Kiriko Made — Japanese Boro Scarves

Fashion

Words and Photographs by Ryan Fish

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Update: Kiriko x Meredith Adelaide

One hot August day in Kiriko Made’s studio, tucked away in a brick basement where passing MAX trains rumble overhead and the muffled thumps of a neighboring music venue linger, a large wooden table was being cleared off. Jordan and Yui, two design interns from Portland State University, were creating a new batch of Boro scarves. On the table they laid a long wooden measuring stick to dictate length and began searching through bins for a base fabric. They found a dark, solid blue-green fabric and, cutting it up into large pieces and placing them on the table along the measuring stick, created a foundation for the scarf. Small empty spaces were left in between the large pieces of solid fabric, and to fill those gaps Jordan found several kasuri—fabrics woven from dyed threads that make a pattern, similar to ikat—and Yui produced several scraps in shades of lighter blue. They cut and tore these filler fabrics, all of which began as one or two foot-wide squares, into even smaller patches and filled in the empty space. By the time several identical scarves were laid out, they had used the last of one of the filler fabrics and so that particular design’s run was limited, as most of Kiriko Made’s boro scarves are, to less than five scarves.

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During the process Dawn Yanagihara edited their choices. At one point, she placed her hand on a couple of striped fabrics and rotated them, changing the visual flow of the scarf, but then she pointed to the base fabric and vetoed it completely, saying “that fabric is too green! It’s almost aqua and it doesn’t look right next to the others”, and the three of them dismantled the design and began searching again, this time for a blue fabric that might work. Dawn, who wore an ocean blue shirt tucked into white slacks and brown oxfords. She was raised in Hawaii until moving to Los Angeles to work in advertising until 2012 when, after attending Portland State University and receiving a degree in design, she met Katsu Tanaka who was seeking a partner for a new accessory brand. After 10 minutes of meeting they realized a shared affinity for a similar aesthetic and style, and Kiriko Made was born.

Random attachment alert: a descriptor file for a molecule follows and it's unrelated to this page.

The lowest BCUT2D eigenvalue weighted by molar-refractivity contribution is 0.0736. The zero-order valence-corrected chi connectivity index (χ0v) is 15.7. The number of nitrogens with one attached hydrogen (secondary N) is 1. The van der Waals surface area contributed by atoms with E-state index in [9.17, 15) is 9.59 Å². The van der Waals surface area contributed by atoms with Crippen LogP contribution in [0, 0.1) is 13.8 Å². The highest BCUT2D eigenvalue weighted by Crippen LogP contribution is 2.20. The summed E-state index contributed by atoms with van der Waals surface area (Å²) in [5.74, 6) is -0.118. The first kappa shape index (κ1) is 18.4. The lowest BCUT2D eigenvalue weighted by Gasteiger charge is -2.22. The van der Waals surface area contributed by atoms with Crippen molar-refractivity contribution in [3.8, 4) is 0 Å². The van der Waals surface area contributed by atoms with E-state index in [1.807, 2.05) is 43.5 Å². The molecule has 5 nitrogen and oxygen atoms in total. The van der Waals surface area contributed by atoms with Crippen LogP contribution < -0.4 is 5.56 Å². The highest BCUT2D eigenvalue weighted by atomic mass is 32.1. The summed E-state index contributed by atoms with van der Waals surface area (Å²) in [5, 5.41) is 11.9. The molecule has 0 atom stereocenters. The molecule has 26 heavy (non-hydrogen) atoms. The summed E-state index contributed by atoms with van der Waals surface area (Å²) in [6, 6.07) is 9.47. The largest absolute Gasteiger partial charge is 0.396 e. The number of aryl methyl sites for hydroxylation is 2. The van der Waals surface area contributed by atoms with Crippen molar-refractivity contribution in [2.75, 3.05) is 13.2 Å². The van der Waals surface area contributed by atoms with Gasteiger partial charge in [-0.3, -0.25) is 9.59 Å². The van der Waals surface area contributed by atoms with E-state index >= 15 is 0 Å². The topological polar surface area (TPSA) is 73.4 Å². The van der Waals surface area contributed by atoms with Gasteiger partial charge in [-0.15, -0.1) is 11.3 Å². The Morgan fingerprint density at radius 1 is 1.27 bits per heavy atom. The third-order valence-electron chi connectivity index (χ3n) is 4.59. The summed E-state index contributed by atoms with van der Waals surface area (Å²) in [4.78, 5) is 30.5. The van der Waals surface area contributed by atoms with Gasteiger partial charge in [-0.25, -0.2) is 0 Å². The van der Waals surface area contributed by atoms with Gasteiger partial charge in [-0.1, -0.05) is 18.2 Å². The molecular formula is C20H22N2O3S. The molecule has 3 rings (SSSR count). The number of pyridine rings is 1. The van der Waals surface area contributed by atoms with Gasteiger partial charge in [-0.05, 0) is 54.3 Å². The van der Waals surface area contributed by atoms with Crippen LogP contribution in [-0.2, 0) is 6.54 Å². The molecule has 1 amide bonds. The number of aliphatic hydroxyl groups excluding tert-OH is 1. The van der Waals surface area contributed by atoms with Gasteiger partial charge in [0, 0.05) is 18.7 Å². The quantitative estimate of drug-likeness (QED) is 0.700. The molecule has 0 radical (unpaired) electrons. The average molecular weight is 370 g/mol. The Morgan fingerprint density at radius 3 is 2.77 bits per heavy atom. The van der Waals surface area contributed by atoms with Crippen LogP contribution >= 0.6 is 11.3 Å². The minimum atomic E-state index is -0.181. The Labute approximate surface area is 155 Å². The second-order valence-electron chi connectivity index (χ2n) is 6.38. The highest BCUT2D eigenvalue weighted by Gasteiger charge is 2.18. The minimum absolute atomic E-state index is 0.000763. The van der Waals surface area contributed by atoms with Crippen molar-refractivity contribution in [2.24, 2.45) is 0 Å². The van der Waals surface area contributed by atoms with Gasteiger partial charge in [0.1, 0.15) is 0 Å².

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Boro is a term originating in rural Japan and refers to scraps of fabric, rags, or patches that are too good to waste. Boro textiles are commonly blankets or garments made from or incorporating the saved scraps. Farm workers in the late 19th and early 20th century, facing harsh outdoor working conditions, used Boro scraps to patch holes in the knees of their pants or thicken their coats for approaching winter months. Not having access to large amounts of cotton fabric (hemp fabric was more common but not as durable or warm), most repairs were made using scraps from local cotton mills or discarded rags from wealthier neighbors, resulting in an organic progression of design: kasuri, indigo stripes, tattered rags, and different shades of blue were sewn together side-by-side. Today, Noragi—these farm coats, vests, aprons and pants—are prized by collectors for their spontaneous collage of fabrics. The romantic images of Edo Period Japan invoked is also striking: of a farmer’s wife repairing by moonlight a coat passed down from one generation to the next, accumulating a hundred years of patches into a sort of family timeline.